Spatial Arrangement Management of Maize Hybrids at Semiarid Microclimate

José Fidelis dos Santos Neto, Misael Mendes Soares, Sara Santos Cardoso, Edson de Sousa Silva, Helton Devison de Lima Silva, Fábio Mielezrski


Maize (Zea mays L.) is a plant of the Poaceae family, originating in Central America and cultivated in practically every region of the world. In Brazil, it is the most important cereal for the economy, but the productivity is lower when compared to other countries. This may be due to inadequate plant density per unit area, low soil fertility and spatial arrangement of plants. Thus, the development of better performance hybrids and changes in sowing density and spacing appear as techniques for increasing productivity without increasing production costs. Therefore, the objective of this work is to evaluate the agronomic performance of two maize hybrids as a function of plant population and row spacing in semiarid microclimate to identify those agronomic and microclimatic factors that influence it. Two simultaneous fieldwork were conducted in an experimental area, at the microregion of Paraíba swamp. A randomized complete block design was used with six treatments distributed in a 2 x 3 factorial scheme, resulting from the combination of two maize hybrids (H1 and H2) and three population densities (40,000, 60,000 and 80,000 plants.ha-1) for Experiment 1; and two maize hybrids (H1 and H2) and three spacings (0.40, 0.60 and 0.80 m) for Experiment 2. In general, the results of this study suggest that larger populations of maize provide significant increases in grain yield for microclimatic conditions Paraíba semiarid, and when environmental factors are not limiting.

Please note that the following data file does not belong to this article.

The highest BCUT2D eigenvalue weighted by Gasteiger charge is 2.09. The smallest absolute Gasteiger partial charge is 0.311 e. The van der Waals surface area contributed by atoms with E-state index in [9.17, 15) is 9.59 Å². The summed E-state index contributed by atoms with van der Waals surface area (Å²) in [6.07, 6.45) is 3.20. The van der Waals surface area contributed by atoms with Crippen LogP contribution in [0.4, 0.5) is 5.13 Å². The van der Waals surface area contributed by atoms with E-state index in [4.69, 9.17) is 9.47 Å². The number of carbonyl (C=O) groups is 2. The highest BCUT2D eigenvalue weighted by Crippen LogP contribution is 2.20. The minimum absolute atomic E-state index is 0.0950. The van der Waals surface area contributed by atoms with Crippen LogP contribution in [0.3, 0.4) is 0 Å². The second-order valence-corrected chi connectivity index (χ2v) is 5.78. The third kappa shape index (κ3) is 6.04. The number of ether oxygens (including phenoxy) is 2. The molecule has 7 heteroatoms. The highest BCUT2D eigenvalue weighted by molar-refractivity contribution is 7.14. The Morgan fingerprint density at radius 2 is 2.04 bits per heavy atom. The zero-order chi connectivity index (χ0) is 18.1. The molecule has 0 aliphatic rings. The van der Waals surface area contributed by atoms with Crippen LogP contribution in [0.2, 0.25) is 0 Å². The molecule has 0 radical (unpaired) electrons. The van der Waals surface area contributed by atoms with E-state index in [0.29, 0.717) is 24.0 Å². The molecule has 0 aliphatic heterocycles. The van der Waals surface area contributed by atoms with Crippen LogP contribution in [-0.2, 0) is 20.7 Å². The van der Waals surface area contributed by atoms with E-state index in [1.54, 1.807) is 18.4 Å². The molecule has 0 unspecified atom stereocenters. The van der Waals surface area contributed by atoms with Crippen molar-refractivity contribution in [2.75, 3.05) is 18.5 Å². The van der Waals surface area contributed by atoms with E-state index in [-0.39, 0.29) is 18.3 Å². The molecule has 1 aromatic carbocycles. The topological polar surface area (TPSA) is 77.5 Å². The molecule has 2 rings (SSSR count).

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Journal of Agricultural Studies   ISSN 2166-0379

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